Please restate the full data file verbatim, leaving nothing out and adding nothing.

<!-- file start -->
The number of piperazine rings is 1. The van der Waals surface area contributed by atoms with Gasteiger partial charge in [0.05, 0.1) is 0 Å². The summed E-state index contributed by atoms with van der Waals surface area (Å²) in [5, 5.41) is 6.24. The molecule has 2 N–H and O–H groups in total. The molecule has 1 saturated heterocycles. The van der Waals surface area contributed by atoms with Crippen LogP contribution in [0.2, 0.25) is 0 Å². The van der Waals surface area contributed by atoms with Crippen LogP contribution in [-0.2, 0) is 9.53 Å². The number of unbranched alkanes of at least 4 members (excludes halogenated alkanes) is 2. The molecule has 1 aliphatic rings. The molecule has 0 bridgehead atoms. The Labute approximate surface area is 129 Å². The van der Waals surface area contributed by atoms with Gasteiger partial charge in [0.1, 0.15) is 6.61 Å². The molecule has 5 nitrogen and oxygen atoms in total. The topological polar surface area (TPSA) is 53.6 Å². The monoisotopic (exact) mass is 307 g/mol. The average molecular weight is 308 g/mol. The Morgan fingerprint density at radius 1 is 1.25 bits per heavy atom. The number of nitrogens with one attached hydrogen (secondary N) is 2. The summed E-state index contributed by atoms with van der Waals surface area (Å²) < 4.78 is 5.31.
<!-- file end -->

The number of piperazine rings is 1. The van der Waals surface area contributed by atoms with Gasteiger partial charge in [0.05, 0.1) is 0 Å². The summed E-state index contributed by atoms with van der Waals surface area (Å²) in [5, 5.41) is 6.24. The molecule has 2 N–H and O–H groups in total. The molecule has 1 saturated heterocycles. The van der Waals surface area contributed by atoms with Crippen LogP contribution in [0.2, 0.25) is 0 Å². The van der Waals surface area contributed by atoms with Crippen LogP contribution in [-0.2, 0) is 9.53 Å². The number of unbranched alkanes of at least 4 members (excludes halogenated alkanes) is 2. The molecule has 1 aliphatic rings. The molecule has 0 bridgehead atoms. The Labute approximate surface area is 129 Å². The van der Waals surface area contributed by atoms with Gasteiger partial charge in [0.1, 0.15) is 6.61 Å². The molecule has 5 nitrogen and oxygen atoms in total. The topological polar surface area (TPSA) is 53.6 Å². The monoisotopic (exact) mass is 307 g/mol. The average molecular weight is 308 g/mol. The Morgan fingerprint density at radius 1 is 1.25 bits per heavy atom. The number of nitrogens with one attached hydrogen (secondary N) is 2. The summed E-state index contributed by atoms with van der Waals surface area (Å²) < 4.78 is 5.31.